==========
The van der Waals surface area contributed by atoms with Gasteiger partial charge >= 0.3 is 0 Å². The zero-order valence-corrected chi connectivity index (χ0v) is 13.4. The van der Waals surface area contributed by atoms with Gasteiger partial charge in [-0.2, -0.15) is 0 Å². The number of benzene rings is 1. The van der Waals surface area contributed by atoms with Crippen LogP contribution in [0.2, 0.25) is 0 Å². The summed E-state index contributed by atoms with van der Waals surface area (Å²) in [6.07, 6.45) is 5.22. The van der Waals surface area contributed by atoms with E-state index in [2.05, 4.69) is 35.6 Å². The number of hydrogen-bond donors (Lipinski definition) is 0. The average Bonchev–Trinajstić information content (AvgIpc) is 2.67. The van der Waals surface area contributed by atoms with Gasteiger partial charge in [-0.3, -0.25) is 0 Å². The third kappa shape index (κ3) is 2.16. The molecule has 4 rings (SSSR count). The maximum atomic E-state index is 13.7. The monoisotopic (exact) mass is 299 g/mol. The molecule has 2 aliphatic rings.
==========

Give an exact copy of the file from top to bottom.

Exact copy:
The van der Waals surface area contributed by atoms with Gasteiger partial charge >= 0.3 is 0 Å². The zero-order valence-corrected chi connectivity index (χ0v) is 13.4. The van der Waals surface area contributed by atoms with Gasteiger partial charge in [-0.2, -0.15) is 0 Å². The number of benzene rings is 1. The van der Waals surface area contributed by atoms with Crippen LogP contribution in [0.2, 0.25) is 0 Å². The summed E-state index contributed by atoms with van der Waals surface area (Å²) in [6.07, 6.45) is 5.22. The van der Waals surface area contributed by atoms with E-state index in [2.05, 4.69) is 35.6 Å². The number of hydrogen-bond donors (Lipinski definition) is 0. The average Bonchev–Trinajstić information content (AvgIpc) is 2.67. The van der Waals surface area contributed by atoms with Gasteiger partial charge in [-0.3, -0.25) is 0 Å². The third kappa shape index (κ3) is 2.16. The molecule has 4 rings (SSSR count). The maximum atomic E-state index is 13.7. The monoisotopic (exact) mass is 299 g/mol. The molecule has 2 aliphatic rings.